Interested to know if anyone has any thoughts on the phonetics that Alexa is better and worse at, rather than just strategies for grouping. [FYI: English UK] For example, the light in the downstairs toilet is now called ‘Bloo’ as it works as a voice instruction much more consistently than ‘Loo’. In part this may be because the hallway outside has a relatively live acoustic environment (ie wooden floor, minimum soft furnishings) and the flex located in a low level socket may not ‘like’ the reverb. However, there do seem to be plenty of words which just don’t work well. I currently have some (mild) throat challenges in addition, which doesn’t help with consistent vocal aspiration, and which Alexa really doesn’t approve of; there doesn’t seem to be any solution to this, other than to use words that start and end with clear and ideally harder consonants - exactly unlike ‘Alexa’!
‘Desk’ & ‘Table’ are pretty well understood; ‘Chair’ is much more consistent than ‘Sofa’. I tried to use ‘Echo’ as the wake word for a while, but gave up. Alexa is the best of the wake words, although it requires and unnaturally (for me) long pause before commencing the instruction itself.
A couple of portable heaters are called ‘Burnie’ and ‘Heather’ - these seem to work well. My main TV is called ‘Trump’, although I am still fiddling around with the command sets (to try and get the source switching to work usefully) as it is quite an old model - works perfectly for turning it off though!
My voice slurs from time to time, which is a problem with all voice assistants, but other than that I have not run into the kind of issues that you describe. I do have some devices using “echo“ as a wake word, although most use “Alexa.”
So first things first: have you done the voice training with the system yet? It does seem to help a great deal with people who have different accents, so might help in your situation if you haven’t done that yet. I always do it first thing, so I don’t really have an experience of not having done it.
For the UK specifically, one company did analyse which accents were most difficult for echo, although it didn’t go into whether voice training was tried. It’s an interesting read anyway.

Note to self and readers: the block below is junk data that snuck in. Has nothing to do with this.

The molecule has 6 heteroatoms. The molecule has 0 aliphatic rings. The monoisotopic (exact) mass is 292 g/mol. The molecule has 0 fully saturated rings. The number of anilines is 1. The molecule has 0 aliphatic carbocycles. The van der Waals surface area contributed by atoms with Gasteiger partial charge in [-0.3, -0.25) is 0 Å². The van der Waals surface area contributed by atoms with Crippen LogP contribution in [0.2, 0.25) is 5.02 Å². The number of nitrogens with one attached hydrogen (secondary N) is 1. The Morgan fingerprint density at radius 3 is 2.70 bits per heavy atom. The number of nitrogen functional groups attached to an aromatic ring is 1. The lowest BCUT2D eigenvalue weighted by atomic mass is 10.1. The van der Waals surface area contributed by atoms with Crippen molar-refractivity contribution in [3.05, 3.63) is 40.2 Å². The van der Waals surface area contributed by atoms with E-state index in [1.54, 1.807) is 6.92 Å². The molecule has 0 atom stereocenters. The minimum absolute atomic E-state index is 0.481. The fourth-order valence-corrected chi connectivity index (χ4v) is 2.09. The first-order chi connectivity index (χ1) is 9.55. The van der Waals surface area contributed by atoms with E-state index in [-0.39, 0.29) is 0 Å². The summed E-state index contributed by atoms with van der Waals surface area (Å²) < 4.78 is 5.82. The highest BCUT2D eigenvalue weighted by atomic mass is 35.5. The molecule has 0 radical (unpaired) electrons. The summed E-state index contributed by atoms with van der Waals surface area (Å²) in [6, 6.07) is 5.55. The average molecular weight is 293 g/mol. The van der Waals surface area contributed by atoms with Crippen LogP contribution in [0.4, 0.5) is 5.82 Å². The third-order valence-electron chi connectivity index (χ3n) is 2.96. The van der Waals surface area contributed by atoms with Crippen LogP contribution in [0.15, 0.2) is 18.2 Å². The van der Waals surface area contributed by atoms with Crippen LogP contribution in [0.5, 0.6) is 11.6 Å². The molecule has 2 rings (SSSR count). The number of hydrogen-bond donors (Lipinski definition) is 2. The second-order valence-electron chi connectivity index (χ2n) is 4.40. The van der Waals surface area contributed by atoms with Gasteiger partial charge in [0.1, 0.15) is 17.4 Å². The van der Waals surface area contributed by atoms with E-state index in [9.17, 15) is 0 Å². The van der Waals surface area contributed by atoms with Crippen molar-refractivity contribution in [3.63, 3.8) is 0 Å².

The one other point, which is also mentioned in the first article I linked to, is that many smart speakers, including echo, can have real problems understanding if the device is placed too close to a wall or other barrier. This creates acoustic echoes which interfere with its ability to parse sounds. So make sure the echo device itself is at least 8 inches away from any solid barrier, and that can help quite a bit in voice recognition.
Some good points. It hadn’t occured to me not to do voice training with the system, so I too have no idea how that may affect things. My son likes to score brownie points by being able to repeat what I say and get Alexa to respond! When I speak to Alexa, at the moment I have varying levels of aspiration in my voice, which is what seems to be the main problem. When my voice feels ‘more normal’ I generally have no issues. I think also I have the English tendency to sometimes run words ending in a vowel into the beginning of the next; if I provide a clear gap at the end of ‘Alexa’, not surprisingly this helps. (Although I would much rather that the voice recognition just dealt with it - I did specifically make sure that when I was doing voice training I maintained this habit, but it didn’t seem to make any difference.)
Regards the location of devices, I know exactly what you mean. (Part of my background is in environmental sound design.) The challenge is to try to find locations for the Flex! I have 2, and the one in the hallway plugged into a low level socket with wooden floor is pretty unhappy. The other one is in the garage - to be honest I haven’t used it enough to offer any cogent thoughts on its location above a work surface and below some cupboards. I did find, however, that a flex plugged into a mains block and placed horizontally on a shelf was possibly more effective than and Echo in the same location. (wrt the Flexes, I have the Amazon ‘Christmas Shopping Window’ until January to decide if I want to keep one or both of them…)
Incidentally, I am particularly impressed with the Show 5 that I have in its ability to understand what is being said to it, over and above the din in an open plan living/kitchen area.
Thanks again. H
As I understand it, the flex was designed with the understanding that it would be flat against the wall, and it does not have 360° microphones the way the other models do, so it’s supposed to have less of an issue in that regard. But there’s definitely always some trial and error in placement.
You might try doing two voice profiles, one on a “normal“ day and one on a high aspiration day. I did that on one of my very tired days when my voice tends to slur more and I think it did help.